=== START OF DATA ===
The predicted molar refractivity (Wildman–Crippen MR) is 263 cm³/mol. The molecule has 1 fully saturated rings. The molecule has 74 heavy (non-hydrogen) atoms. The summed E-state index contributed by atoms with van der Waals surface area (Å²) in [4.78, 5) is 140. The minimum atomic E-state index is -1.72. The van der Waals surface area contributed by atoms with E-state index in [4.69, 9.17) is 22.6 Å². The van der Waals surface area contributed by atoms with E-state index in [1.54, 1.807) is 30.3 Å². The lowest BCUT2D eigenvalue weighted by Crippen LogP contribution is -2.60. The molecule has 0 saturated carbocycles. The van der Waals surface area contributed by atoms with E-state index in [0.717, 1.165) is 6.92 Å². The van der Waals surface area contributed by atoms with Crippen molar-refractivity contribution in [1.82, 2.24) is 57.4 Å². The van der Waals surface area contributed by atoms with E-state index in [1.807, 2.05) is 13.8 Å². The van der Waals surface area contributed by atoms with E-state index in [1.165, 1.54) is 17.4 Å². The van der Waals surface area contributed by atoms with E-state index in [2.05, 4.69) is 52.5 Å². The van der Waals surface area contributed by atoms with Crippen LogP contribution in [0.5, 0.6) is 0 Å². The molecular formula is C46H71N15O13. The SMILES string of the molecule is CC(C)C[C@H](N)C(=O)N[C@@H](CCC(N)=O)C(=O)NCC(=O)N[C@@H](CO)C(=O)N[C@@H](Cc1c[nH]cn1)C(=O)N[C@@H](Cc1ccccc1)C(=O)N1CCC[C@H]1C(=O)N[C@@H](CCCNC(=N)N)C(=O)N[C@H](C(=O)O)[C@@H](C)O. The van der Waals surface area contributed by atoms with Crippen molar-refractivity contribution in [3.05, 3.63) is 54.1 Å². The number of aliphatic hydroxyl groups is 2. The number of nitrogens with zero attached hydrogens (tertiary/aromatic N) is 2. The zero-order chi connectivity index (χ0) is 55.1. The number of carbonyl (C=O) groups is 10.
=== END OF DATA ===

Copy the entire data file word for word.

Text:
The predicted molar refractivity (Wildman–Crippen MR) is 263 cm³/mol. The molecule has 1 fully saturated rings. The molecule has 74 heavy (non-hydrogen) atoms. The summed E-state index contributed by atoms with van der Waals surface area (Å²) in [4.78, 5) is 140. The minimum atomic E-state index is -1.72. The van der Waals surface area contributed by atoms with E-state index in [4.69, 9.17) is 22.6 Å². The van der Waals surface area contributed by atoms with E-state index in [1.54, 1.807) is 30.3 Å². The lowest BCUT2D eigenvalue weighted by Crippen LogP contribution is -2.60. The molecule has 0 saturated carbocycles. The van der Waals surface area contributed by atoms with E-state index in [0.717, 1.165) is 6.92 Å². The van der Waals surface area contributed by atoms with Crippen molar-refractivity contribution in [1.82, 2.24) is 57.4 Å². The van der Waals surface area contributed by atoms with E-state index in [1.807, 2.05) is 13.8 Å². The van der Waals surface area contributed by atoms with E-state index in [1.165, 1.54) is 17.4 Å². The van der Waals surface area contributed by atoms with E-state index in [2.05, 4.69) is 52.5 Å². The van der Waals surface area contributed by atoms with Crippen LogP contribution in [0.5, 0.6) is 0 Å². The molecular formula is C46H71N15O13. The SMILES string of the molecule is CC(C)C[C@H](N)C(=O)N[C@@H](CCC(N)=O)C(=O)NCC(=O)N[C@@H](CO)C(=O)N[C@@H](Cc1c[nH]cn1)C(=O)N[C@@H](Cc1ccccc1)C(=O)N1CCC[C@H]1C(=O)N[C@@H](CCCNC(=N)N)C(=O)N[C@H](C(=O)O)[C@@H](C)O. The van der Waals surface area contributed by atoms with Crippen molar-refractivity contribution in [3.05, 3.63) is 54.1 Å². The number of aliphatic hydroxyl groups is 2. The number of nitrogens with zero attached hydrogens (tertiary/aromatic N) is 2. The zero-order chi connectivity index (χ0) is 55.1. The number of carbonyl (C=O) groups is 10.